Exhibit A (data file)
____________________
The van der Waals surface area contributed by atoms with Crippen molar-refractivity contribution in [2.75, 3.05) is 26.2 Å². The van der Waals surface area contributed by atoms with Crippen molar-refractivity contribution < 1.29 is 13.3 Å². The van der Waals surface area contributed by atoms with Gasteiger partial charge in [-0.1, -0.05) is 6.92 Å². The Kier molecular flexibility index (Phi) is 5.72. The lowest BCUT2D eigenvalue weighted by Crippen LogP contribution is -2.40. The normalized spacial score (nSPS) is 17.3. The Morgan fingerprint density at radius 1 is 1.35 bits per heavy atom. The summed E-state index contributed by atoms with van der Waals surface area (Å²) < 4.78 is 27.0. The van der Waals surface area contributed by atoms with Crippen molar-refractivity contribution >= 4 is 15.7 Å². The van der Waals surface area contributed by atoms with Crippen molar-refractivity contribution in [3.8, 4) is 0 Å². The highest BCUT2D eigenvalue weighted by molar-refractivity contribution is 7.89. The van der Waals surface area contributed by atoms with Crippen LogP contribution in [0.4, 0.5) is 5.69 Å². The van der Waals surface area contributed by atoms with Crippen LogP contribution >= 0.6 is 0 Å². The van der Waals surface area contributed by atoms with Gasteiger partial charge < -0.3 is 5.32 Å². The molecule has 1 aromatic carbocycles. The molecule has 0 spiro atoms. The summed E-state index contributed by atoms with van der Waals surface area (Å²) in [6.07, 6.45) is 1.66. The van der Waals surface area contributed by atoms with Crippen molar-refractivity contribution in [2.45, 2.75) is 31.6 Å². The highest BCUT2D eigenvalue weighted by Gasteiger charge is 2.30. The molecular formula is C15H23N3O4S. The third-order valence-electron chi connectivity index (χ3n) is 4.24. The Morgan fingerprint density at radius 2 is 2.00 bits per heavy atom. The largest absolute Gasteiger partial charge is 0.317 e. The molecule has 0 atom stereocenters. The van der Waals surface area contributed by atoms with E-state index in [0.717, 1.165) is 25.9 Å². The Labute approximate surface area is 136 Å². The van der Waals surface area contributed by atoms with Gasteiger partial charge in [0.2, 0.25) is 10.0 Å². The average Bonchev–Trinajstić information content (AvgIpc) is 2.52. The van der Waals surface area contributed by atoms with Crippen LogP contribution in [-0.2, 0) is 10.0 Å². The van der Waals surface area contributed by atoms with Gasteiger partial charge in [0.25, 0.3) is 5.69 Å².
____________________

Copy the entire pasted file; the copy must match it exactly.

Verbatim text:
The van der Waals surface area contributed by atoms with Crippen molar-refractivity contribution in [2.75, 3.05) is 26.2 Å². The van der Waals surface area contributed by atoms with Crippen molar-refractivity contribution < 1.29 is 13.3 Å². The van der Waals surface area contributed by atoms with Gasteiger partial charge in [-0.1, -0.05) is 6.92 Å². The Kier molecular flexibility index (Phi) is 5.72. The lowest BCUT2D eigenvalue weighted by Crippen LogP contribution is -2.40. The normalized spacial score (nSPS) is 17.3. The Morgan fingerprint density at radius 1 is 1.35 bits per heavy atom. The summed E-state index contributed by atoms with van der Waals surface area (Å²) < 4.78 is 27.0. The van der Waals surface area contributed by atoms with Crippen molar-refractivity contribution >= 4 is 15.7 Å². The van der Waals surface area contributed by atoms with Crippen molar-refractivity contribution in [3.8, 4) is 0 Å². The highest BCUT2D eigenvalue weighted by molar-refractivity contribution is 7.89. The van der Waals surface area contributed by atoms with Crippen LogP contribution in [0.4, 0.5) is 5.69 Å². The van der Waals surface area contributed by atoms with Crippen LogP contribution >= 0.6 is 0 Å². The van der Waals surface area contributed by atoms with Gasteiger partial charge < -0.3 is 5.32 Å². The molecule has 1 aromatic carbocycles. The molecule has 0 spiro atoms. The summed E-state index contributed by atoms with van der Waals surface area (Å²) in [6.07, 6.45) is 1.66. The van der Waals surface area contributed by atoms with Crippen molar-refractivity contribution in [2.45, 2.75) is 31.6 Å². The highest BCUT2D eigenvalue weighted by Gasteiger charge is 2.30. The molecular formula is C15H23N3O4S. The third-order valence-electron chi connectivity index (χ3n) is 4.24. The Morgan fingerprint density at radius 2 is 2.00 bits per heavy atom. The largest absolute Gasteiger partial charge is 0.317 e. The molecule has 0 atom stereocenters. The van der Waals surface area contributed by atoms with E-state index in [0.717, 1.165) is 25.9 Å². The Labute approximate surface area is 136 Å². The van der Waals surface area contributed by atoms with Gasteiger partial charge in [0.2, 0.25) is 10.0 Å². The average Bonchev–Trinajstić information content (AvgIpc) is 2.52. The van der Waals surface area contributed by atoms with Crippen LogP contribution in [-0.2, 0) is 10.0 Å². The van der Waals surface area contributed by atoms with Gasteiger partial charge in [0.25, 0.3) is 5.69 Å².